Our Impact

They call it the Sesame Effect. That’s what happens when you combine the power of media and the Muppets of Sesame Street. It’s proven. It’s measurable. And our favorite way to talk about it is through stories like these.

A little girl cuddles and smiles with Karli

Salia knows what it’s like when a parent struggles with addiction. She learned ways to cope—now she helps other children like her.

Ten-year-old Salia lives at home with her sisters and her mom and dad—but it wasn’t always possible for them to be together. Both of Salia’s parents have struggled with addiction; she’s one of the 5.7 million U.S. children living in a household with a parent who has a substance abuse disorder. Now, to support children and families affected by parental addiction, Sesame Workshop has created freely available content and tools featuring Sesame favorites like Elmo and Abby Cadabby—and their friend Karli, a 6 ½-year-old Sesame Street Muppet whose mom is dealing with addiction. The resources, which are part of our Sesame Street in Communities program, deliver the words children need to hear most: You are not alone. You will be taken care of. Addiction is a sickness and, as with any sickness, people need help to get better. And most importantly: It’s not your fault. As for Salia, now that her parents are home and in recovery, she and her mom practice coping techniques like meditation—and Salia even teaches other kids similar skills that helped her manage big feelings.

Going through tough times is harder for families—but when they get to the end of it, they end up stronger. 

– Salia, age 10

Elmo and a young girl, Islam, smile while looking through the opening of a tent

Islam lives in the Zaatari refugee camp. She dreams of being a doctor when she grows up.

Islam was born in Syria, but lives with her family in a refugee camp in Jordan. Around the world, more than 30 million children like Islam have had to leave their homes to flee conflict and persecution, and many have no access to quality education. That’s why we teamed up with the International Rescue Committee and BRAC in the Syrian response region and Bangladesh. Together, we’re bringing early education and play-based learning to refugees and children in host communities, reaching young children and families wherever they are: in their homes and communities, in preschools and health clinics, on their mobile phones and on television. Our programming will teach academic basics as well as the social-emotional skills children need to identify their feelings and begin to heal—and our characters will share powerful lessons in coping and resilience, helping millions of children like Islam overcome trauma and thrive.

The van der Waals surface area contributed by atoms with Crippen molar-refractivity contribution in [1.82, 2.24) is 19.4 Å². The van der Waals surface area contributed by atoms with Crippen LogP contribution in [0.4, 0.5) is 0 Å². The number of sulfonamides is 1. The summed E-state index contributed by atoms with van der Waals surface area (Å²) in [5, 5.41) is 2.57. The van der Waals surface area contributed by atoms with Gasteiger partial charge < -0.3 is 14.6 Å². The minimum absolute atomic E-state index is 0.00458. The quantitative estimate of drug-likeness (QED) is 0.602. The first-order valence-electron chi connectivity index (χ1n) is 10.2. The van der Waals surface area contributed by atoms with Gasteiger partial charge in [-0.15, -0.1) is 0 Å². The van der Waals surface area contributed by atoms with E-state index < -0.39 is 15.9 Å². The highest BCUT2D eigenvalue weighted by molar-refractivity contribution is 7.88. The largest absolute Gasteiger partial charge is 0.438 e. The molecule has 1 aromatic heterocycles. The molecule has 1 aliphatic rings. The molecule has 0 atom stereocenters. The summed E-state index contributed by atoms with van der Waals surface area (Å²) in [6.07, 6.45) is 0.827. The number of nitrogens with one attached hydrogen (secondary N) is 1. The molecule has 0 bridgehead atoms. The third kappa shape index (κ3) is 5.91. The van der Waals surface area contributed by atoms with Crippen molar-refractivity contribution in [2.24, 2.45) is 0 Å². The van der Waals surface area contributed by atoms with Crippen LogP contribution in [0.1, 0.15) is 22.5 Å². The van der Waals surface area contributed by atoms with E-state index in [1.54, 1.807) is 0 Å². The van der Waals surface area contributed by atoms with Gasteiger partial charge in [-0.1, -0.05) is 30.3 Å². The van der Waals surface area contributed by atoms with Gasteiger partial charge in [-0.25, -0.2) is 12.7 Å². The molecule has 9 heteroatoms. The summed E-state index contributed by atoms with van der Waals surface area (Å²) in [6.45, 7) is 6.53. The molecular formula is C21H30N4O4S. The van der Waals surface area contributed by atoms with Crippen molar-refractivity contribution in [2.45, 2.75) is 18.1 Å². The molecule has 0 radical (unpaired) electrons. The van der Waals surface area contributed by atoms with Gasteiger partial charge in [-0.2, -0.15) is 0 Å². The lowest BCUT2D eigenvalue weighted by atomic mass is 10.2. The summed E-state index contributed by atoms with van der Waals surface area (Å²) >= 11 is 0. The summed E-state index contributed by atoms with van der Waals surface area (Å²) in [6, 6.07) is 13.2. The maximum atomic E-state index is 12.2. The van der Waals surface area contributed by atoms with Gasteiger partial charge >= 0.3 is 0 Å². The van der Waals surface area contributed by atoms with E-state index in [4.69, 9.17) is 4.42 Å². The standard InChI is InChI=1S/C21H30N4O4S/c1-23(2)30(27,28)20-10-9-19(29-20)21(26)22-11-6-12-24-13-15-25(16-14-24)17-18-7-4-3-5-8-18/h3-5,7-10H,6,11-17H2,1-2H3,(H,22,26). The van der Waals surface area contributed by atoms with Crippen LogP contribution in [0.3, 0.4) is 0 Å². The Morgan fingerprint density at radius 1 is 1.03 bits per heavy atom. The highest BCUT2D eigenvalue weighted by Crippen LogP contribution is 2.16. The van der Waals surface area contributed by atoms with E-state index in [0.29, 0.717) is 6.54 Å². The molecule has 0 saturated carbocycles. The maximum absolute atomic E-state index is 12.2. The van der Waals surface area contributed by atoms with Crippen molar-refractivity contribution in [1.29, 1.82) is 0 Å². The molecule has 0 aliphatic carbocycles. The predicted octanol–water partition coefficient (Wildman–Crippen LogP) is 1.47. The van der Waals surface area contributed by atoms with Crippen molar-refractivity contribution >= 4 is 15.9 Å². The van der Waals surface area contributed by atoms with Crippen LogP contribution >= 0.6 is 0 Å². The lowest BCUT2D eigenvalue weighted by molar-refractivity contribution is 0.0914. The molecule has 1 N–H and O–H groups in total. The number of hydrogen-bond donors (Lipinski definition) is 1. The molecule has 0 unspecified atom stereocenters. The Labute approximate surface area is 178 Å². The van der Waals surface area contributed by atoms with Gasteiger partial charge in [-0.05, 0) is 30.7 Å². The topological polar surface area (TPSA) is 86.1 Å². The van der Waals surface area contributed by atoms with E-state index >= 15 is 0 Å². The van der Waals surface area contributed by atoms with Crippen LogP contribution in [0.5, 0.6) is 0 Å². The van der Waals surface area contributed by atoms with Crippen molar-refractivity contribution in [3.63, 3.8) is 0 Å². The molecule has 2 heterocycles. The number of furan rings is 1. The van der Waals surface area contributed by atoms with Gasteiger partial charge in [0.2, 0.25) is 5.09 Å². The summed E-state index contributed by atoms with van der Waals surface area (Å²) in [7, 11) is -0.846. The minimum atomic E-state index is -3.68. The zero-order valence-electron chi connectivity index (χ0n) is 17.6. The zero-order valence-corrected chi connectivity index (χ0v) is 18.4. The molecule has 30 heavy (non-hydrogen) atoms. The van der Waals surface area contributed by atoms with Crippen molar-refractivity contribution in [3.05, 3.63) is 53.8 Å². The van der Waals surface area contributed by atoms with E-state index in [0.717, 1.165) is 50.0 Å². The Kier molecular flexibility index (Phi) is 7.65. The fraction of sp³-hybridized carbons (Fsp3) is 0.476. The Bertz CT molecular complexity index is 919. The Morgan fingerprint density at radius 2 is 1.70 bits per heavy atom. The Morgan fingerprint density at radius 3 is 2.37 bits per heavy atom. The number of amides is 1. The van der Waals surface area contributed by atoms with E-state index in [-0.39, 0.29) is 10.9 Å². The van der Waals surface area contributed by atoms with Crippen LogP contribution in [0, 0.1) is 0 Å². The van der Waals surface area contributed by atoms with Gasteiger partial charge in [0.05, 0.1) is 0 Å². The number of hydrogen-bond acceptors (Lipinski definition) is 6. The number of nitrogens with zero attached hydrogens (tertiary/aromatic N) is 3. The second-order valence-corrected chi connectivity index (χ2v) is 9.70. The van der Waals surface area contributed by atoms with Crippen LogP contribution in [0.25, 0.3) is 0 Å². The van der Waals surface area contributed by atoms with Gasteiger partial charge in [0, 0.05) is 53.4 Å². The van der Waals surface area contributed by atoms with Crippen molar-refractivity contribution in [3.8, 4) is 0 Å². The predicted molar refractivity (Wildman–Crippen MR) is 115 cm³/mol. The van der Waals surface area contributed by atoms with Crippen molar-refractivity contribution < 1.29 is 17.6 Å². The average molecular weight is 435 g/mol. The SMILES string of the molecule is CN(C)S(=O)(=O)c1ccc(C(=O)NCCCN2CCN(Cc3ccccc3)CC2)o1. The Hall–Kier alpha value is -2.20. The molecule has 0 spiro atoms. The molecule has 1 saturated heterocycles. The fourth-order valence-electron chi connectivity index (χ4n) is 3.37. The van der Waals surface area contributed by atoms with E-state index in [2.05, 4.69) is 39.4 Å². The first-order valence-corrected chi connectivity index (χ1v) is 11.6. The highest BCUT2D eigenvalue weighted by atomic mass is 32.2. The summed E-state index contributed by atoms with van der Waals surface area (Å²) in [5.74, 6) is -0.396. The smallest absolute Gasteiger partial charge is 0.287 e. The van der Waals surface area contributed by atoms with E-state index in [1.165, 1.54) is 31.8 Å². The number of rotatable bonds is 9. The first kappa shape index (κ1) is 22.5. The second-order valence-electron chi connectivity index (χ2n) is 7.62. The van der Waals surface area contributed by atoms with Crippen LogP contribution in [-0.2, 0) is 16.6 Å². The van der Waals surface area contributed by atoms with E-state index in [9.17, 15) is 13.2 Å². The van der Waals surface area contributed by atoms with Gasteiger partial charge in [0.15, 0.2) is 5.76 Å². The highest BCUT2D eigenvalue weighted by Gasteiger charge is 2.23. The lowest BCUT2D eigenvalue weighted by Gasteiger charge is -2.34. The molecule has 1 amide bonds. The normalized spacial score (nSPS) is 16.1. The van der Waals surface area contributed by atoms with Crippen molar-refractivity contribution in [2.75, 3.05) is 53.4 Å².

I have the same hope as any mother. I want my kids to have a bright future. 

—A Syrian mother living with her children in the Zaatari refugee camp

A young girl and Abby Cadabby hug against a pink background

Ysenia and her family find everyday challenges easier thanks to Sesame’s autism resources

Ysenia has autism. She’s the youngest of three girls who live with their parents in a bustling, happy home. Everyday routines can be challenging for someone with autism—but Ysenia and her family found tools and resources to help through our autism initiative, Sesame Street and Autism: See Amazing in All Children. At the center of the initiative is Julia, an adorable four-year-old girl character who is helping to show the world that every child is unique, and every child is amazing.

So, I’m amazing too, right? 

—A young girl with autism after her mother explained that, like the Sesame Street Muppet Julia, she too had autism


As they grow up, children who watched Sesame Street have 16% higher GPAs in high school than their peers.


That’s the number of children around the world who have been forcibly displaced--and millions have no access to early education.


After using our resources, 70% of parents who don’t have autistic children showed an increase in knowledge and acceptance of autism. And 53% of parents who do have autistic children felt more hope about involving their children in their community.

We’d love to keep you posted about all the good things going on at the Workshop.

Thanks for signing up—see you soon!

Big Bird and a family with two adults and three children hold hands walking through the woods

Make Your Impact

When you support Sesame Workshop, you’re making a positive difference in the lives of children around the world. Join us!

Your generous donation will be used in a manner that will alleviate the most pressing needs identified by Sesame Workshop. For legal disclosures, click here.

Two women and two young children smile with Rosita outdoors.

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